The Annual 2006: Top 10 Bullmores

campaignlive.co.uk, Friday, 15 December 2006 12:00AM

1. I'm the marketing director of a successful car company. I've got a few agencies working for me, and fundamentally I'm very happy with them. But one or two keep hinting that they'd like to raise their fees. Yes, they've done some great work for us, and, yes, I like them as people. But the fact is we could easily get someone cheaper. But maybe they wouldn't be as good. What should I do?

You should count your lucky stars. Research undertaken on behalf of the Marketing Society consistently reveals that, at any given time, only 8.7 per cent of marketing directors are fundamentally very happy with their agencies. Fifty per cent admit to "almost daily exasperation" and more than 40 per cent are "actively looking around".

Furthermore, you are the marketing director of a successful car company. In the whole of the UK at the moment, there are no more than three marketing directors of successful car companies of whom only one is fundamentally very happy with his agencies. I think we know who you are, already.

Ask yourself this outrageous question: Do you think there might just conceivably be some causal relationship between the great work that these nice people in your agencies do for you and the fact that the car company of which you're marketing director is successful?

I have every sympathy with clients who feel they're paying too much for bad work. I have no sympathy whatsoever with clients who enjoy great work and a successful business - and who still lie awake at night wondering if they're being ripped off.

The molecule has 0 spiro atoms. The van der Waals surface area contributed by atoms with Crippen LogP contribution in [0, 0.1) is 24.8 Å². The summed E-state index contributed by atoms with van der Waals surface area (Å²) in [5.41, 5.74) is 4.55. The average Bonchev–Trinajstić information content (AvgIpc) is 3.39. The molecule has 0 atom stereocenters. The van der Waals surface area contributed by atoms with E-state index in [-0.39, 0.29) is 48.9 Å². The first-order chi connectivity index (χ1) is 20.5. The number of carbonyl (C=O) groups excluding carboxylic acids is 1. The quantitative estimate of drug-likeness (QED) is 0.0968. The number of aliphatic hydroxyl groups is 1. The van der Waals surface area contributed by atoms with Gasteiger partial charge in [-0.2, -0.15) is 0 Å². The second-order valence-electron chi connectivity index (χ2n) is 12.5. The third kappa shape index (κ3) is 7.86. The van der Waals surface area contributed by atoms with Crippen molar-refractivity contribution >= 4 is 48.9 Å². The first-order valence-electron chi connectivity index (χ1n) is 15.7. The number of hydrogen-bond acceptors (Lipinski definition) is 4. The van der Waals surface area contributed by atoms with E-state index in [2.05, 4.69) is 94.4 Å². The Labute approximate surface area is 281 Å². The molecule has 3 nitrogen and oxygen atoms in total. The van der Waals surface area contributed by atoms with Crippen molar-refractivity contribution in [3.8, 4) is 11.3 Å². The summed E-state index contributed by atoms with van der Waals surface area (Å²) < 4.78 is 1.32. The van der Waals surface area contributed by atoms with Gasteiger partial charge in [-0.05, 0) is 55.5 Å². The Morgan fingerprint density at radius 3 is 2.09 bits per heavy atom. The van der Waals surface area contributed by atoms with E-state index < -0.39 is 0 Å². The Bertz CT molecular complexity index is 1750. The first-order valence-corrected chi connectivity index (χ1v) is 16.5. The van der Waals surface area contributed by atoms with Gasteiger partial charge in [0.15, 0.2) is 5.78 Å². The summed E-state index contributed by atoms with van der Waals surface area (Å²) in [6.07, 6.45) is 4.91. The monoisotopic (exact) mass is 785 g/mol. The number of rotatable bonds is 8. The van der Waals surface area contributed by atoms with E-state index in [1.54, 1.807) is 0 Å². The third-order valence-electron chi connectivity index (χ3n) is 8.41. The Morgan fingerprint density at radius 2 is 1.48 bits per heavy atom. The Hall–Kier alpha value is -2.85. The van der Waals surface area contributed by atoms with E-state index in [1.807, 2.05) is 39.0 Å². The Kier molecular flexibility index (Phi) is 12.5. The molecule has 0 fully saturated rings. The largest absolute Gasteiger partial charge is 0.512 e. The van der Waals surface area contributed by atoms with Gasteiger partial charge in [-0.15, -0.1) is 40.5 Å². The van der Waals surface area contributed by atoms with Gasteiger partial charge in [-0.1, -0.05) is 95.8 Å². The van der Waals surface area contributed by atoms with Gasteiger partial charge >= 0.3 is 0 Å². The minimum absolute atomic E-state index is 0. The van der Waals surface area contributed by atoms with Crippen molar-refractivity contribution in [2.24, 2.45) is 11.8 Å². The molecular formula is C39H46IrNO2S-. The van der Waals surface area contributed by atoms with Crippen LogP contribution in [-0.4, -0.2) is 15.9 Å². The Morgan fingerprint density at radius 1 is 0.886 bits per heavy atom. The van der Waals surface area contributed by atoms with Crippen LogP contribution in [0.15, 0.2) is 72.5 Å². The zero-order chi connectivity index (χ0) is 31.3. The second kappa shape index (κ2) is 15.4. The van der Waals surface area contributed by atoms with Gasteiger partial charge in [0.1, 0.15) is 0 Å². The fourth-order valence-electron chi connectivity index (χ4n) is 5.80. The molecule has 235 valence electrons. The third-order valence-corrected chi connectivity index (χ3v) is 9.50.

I bet you keep your coins in a purse.

2. I'm a marketer, and I think the proposed ban on food advertising aimed at kids is a hysterical knee-jerk reaction by the Government to tackle the obesity problem. And there's plenty of solid evidence - from Ofcom, by the way - that shows that advertising doesn't have a big direct effect on what kids eat. That said, I've got children who pester me for sweets and burgers after seeing them advertised on the box. It's a messy problem. If you were Ofcom, what would you do?

If I were the chief executive of Ofcom, I'd resign right away - and then look around for a cushier job somewhere else: Permanent Secretary at the Home Office, perhaps, or coach to Tim Henman. Meanwhile, the problem remains.

After years of brooding about these things, I've come to the defeatist conclusion that, whenever society seems to get it wrong, advertising is doomed to be held disproportionately responsible. It's no good bleating about this; it's quite inevitable and anyway some of it's our fault.